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10

You are essentially correct. There is a blessing to be said when you see fire on Saturday night. It is essentially entirely independent of Havdalah. If you're making Havdalah anyway (99% of cases) then the custom is to say that blessing at that time to give it honor (or something like that). But if you don't have fire available that certainly doesn't ...


7

In the book "Entheogens and the Development of Culture: The Anthropology and Neurobiology of Ecstatic Experience" by John Rush on page 73 he mentions that Sula Benet in her book "Le chanvre dans les croyances et les coutumes populaires" published in 1936 is the source of Keneh Bosem is cannabis. Perhaps Rabbi Aryeh Kaplan did not indicate the source of this ...


6

Good question! Short answer: yes, but probably only freshly-ground beans. Mishna Brurah 216.16 writes, concerning the blessings on spices anytime you smell them during the week: כתבו האחרונים המריח בקאוו"י כתושה והיא חמה שריחה נודף ואדם נהנה מאותו ריח צריך לברך ברכת אשר נתן וכו':‏ The late authorities wrote that one who smells ground coffee, if it is ...


4

Mishnah Berurah 297 Seif kattan 1 says the minhag is always to say borei minei besamim at Havdalah, regardless of what you're using for spices. He writes the reason is to avoid people making a mistake in which bracha to make. However, he advises to use a spice who's bracha is usually borei minei besamim. He doesn't say multiple spices as you suggested, but ...


4

For what it's worth, the CRC's kashrut app lists vanilla beans as kosher without certification. @msh210 says Twitter CRC Plain vanilla beans without any added kosher sensitive ingredients are fine even without certification


3

It's possible that Magen Avraham got this from Kol Bo. See footnote 57 on p. 15 here as well as Kol Bo section 52 here, right column a few lines from the bottom. Kol Bo states that it was customary for people to put saffron in their matzot because it makes people happy. Kol Bo doesn't explain the custom any further nor why specifically saffron. I'm ...


2

Yes, yes and yes The to use the spices for havdolo is not a mitzvah as long as you have pleasure from there smell you can use them Shulchan aruch harav 297.1 הנהיגו חכמים להריח בבשמים בכל מוצאי שבת כדי להשיב את הנפש שהיא דואבת ליציאת השבת בשביל הנשמה יתירה שהלכה לפיכך מיישבים ומשמחין אותה בריח טוב במה דברים אמורים כשיש לו בשמים אזי הוא צריך להריח בהם ...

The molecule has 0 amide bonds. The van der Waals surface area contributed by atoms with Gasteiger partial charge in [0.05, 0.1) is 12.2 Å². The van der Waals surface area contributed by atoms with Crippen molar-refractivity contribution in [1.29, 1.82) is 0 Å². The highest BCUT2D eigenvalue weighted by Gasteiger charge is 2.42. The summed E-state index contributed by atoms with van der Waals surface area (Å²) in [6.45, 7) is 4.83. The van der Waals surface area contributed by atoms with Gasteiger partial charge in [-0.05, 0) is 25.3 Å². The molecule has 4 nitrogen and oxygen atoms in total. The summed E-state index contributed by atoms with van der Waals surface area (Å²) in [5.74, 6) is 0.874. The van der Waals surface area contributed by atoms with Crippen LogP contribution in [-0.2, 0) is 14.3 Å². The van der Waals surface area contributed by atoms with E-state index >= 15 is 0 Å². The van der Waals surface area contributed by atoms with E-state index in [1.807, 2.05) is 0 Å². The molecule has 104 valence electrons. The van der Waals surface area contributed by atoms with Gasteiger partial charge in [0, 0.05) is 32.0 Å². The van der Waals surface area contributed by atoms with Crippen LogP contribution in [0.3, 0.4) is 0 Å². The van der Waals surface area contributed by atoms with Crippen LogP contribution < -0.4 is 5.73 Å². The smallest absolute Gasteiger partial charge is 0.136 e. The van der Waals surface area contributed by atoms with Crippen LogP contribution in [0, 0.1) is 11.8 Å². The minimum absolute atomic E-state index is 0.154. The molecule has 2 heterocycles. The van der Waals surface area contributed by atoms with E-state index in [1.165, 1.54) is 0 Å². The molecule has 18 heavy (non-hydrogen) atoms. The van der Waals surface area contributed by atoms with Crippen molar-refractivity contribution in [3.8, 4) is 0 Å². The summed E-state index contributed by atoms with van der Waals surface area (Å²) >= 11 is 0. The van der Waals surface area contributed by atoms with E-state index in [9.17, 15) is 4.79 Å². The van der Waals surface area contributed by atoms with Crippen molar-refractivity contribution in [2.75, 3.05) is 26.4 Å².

2

Procurement-wise, there's been great spice trading for a very long time, so this really was nothing unusual. It was the incense of choice for all the surrounding pagan cultures. The Talmud Avoda Zara 14a talks about whether it's permissible to sell frankincense to pagans, knowing that they will use it in their worship. לבונה: אמר רבי יצחק אמר ר"ש בן ...


2

The OU writes: Another category change involves fermentation products such as citric acid, lactic acid, and monosodium glutamate. These products are produced by growing certain microorganisms (fungi, bacteria, and yeasts) in large tanks called fermentors. Ingredients in the fermentor, as well as those which are used to grow the microorganism in early stages,...


2

See the contemporary sefer Ohel Yaakov here who discusses a machlokes whether a dry davar charif like black pepper is still a problem for cutting or only a moist one, and he points out that the majority opinion is that even dry spicy things are a problem. In a footnote he remarks that this should apply to onion powder and garlic powder as well. (By cooking ...


1

Not having any spices is certainly not a havdallah stopper. Proof: when Yom Tov coincides with after Shabbat, we say Havdallah (as part of Kiddush) without smelling spices.


1

Rabbi Tzvi Rosen wrote for the Star-K (Orthodox Jewish Council of Baltimore) in the spring of 2012: Monosodium Glutamate (MSG) is produced through a fermentation process of molasses or beets and is a flavor enhancer in soups, meats and sauces. MSG requires reliable kosher certification.


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